One of the primary marks of our shared humanity is our passion for stories. The reason storytellers tell the stories they do are as unique and individual as the storytellers themselves. Passively absorbing stories is easy, but engaging our higher cognitive faculties to think about the stories we hear, and maybe even learn something from them is much more difficult because doing that requires some minimal amount of courage, a willingness to challenge our own thinking. More difficult still is creating and telling such stories and doing it well. Aided and abetted by the Internet, it is fast becoming a cliché for small subsets of fans to protest loudly whenever their favorite franchise goes in a direction they disapprove of, and this seems to be especially true of science fiction and other fantastical genres. Some feel there is way too little “diversity,” while others think the creators have sold out to the SJW agenda—though I doubt “fans” at either pole could coherently explain what such an agenda might be, even if their lives depended on it. However much the fans of any franchise might feel personally invested in it, they don’t own it. Since the first glimmerings of spoken language arose in our Pleistocene ancestors—perhaps even before—stories helped us understand and explain the world around us, including our own existence. We share those explanations and understandings—the good, the bad, and/or how it might be better—with others so we might understand them and they us. Whether it was the first Sumerian scribe to record their elaborations on the already ancient oral Epic of Gilgamesh on cuneiform tablets, a lone 21st century self-published author like Andy Weir, or the hundreds of people making creative contributions to TV and movie franchise, they are entitled to tell the stories they want to tell, the way they want to tell them. If anyone in the audience is rubbed the wrong way by the stories of others, thinking all’s right with the world as is, then they can either read/listen/watch other stories. Or better yet, create the sort of stories they want to hear.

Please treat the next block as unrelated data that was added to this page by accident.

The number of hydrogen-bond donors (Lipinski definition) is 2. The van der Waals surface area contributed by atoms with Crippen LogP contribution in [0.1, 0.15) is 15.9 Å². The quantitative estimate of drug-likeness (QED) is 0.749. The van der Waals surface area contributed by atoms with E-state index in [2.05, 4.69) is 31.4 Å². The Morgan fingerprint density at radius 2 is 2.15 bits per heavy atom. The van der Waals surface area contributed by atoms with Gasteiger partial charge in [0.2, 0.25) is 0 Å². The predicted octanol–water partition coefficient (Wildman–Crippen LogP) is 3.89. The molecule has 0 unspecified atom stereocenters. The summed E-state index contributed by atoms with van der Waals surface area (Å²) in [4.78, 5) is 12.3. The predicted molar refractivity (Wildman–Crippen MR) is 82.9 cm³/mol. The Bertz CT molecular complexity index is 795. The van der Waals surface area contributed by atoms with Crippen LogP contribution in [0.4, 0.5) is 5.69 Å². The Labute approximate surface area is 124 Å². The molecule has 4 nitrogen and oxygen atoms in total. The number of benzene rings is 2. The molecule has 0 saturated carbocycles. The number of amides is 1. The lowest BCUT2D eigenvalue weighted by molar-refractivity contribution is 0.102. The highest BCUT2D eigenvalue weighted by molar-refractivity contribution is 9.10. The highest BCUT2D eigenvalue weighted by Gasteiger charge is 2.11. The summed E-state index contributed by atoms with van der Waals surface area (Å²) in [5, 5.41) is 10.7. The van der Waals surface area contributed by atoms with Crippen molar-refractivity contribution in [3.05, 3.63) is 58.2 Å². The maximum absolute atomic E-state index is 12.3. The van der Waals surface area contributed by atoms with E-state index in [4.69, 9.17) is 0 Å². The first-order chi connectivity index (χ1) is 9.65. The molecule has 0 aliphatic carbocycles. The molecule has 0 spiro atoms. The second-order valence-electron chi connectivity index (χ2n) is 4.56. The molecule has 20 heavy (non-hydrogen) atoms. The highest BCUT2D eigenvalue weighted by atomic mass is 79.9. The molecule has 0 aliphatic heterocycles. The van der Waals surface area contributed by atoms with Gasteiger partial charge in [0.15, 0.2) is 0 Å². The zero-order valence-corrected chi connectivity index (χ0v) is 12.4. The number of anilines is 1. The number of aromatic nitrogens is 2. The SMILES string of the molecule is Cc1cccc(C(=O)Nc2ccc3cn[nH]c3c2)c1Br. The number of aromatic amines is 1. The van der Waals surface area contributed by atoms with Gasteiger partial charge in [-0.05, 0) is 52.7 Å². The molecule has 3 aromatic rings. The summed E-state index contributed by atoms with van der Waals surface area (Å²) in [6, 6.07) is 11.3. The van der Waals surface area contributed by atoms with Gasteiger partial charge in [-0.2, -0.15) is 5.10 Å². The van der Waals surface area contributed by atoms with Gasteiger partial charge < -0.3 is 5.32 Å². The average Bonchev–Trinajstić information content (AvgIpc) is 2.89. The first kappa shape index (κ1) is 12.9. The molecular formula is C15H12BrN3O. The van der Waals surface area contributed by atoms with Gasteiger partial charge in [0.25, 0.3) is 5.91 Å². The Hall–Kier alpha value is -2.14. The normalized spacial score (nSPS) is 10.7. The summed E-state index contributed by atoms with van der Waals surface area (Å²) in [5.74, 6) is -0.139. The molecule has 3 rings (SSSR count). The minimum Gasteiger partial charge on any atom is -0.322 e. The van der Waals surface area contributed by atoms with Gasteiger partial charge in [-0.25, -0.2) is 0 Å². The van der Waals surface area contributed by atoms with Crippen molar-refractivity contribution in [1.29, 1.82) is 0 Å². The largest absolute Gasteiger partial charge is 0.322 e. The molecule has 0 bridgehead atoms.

Among the many reasons J.R.R. Tolkien (and yes, I’ve read nearly all of his stuff too) gave for writing The Lord of the Rings was for the challenge of telling a long, complex tale that would engage readers and perhaps even move or inspire them. Online, Whovians of both sexes have commented about how, from an “in-universe” standpoint, Whittaker’s Doctor will have to break through entrenched gender stereotypes to be taken seriously before she can get on with her real work of saving puddingbrains throughout the cosmos. I noted earlier how, from the very beginning, part of The Doctor’s shtick was being initially dismissed—sometimes as a harmless annoyance, other times as an incompetent, dangerous, unstable element in the crisis du jourespecially by those who ought to take The Doctor seriously. The best example of this is, of course, Doctors 4 and 6 (Tom Baker and Colin Baker, respectively), I mean, just look at those outfits! Since 1963, The Doctor has been an archetype for a protagonist other story characters will initially dismiss as a nutcase.
The challenge Chibnall has set for himself and the other writers for the 13th Doctor is how they maintain continuity with the essential characteristics of all the previous Doctors—not suffering fools gladly and knowing, whatever room she (going forward) enters, she’ll be automatically the smartest occupant—with the new twist of the character’s in-story quirky or eccentric sartorial tastes might not be the only reason The Doctor is not taken seriously at first. For Ms. Whittaker, the challenge will be to make her Doctor believable in terms of the long back-story of the character, yet subtly informed by the long-overdue change in perspective being perceived, superficially at least, as a human female affords. Having seen the first series of Broadchurch, I’m sure she’ll be brilliant.
When still a religious believer, I was saddened by the idea that no one would ever know if someday, a united, peaceful (at least amongst ourselves), curious, courageous, compassionate, and adventurous humanity would have spread outward to the stars—because of the whole “rapture” thing. Now, years later, as an atheist and a rationalist, I am still enough of a romantic idealist to find it bittersweet indeed that I personally will never know how the story of humankind will turn out, but my younger self’s hope for humanity’s future remains. Yet even among self-described fans of the two most hopeful, forward-thinking science fiction franchises ever, it looks as though there may indeed be substantial numbers of our fellow human beings we will never be able to convince that such a future is worth striving for. What we will do then I do not know.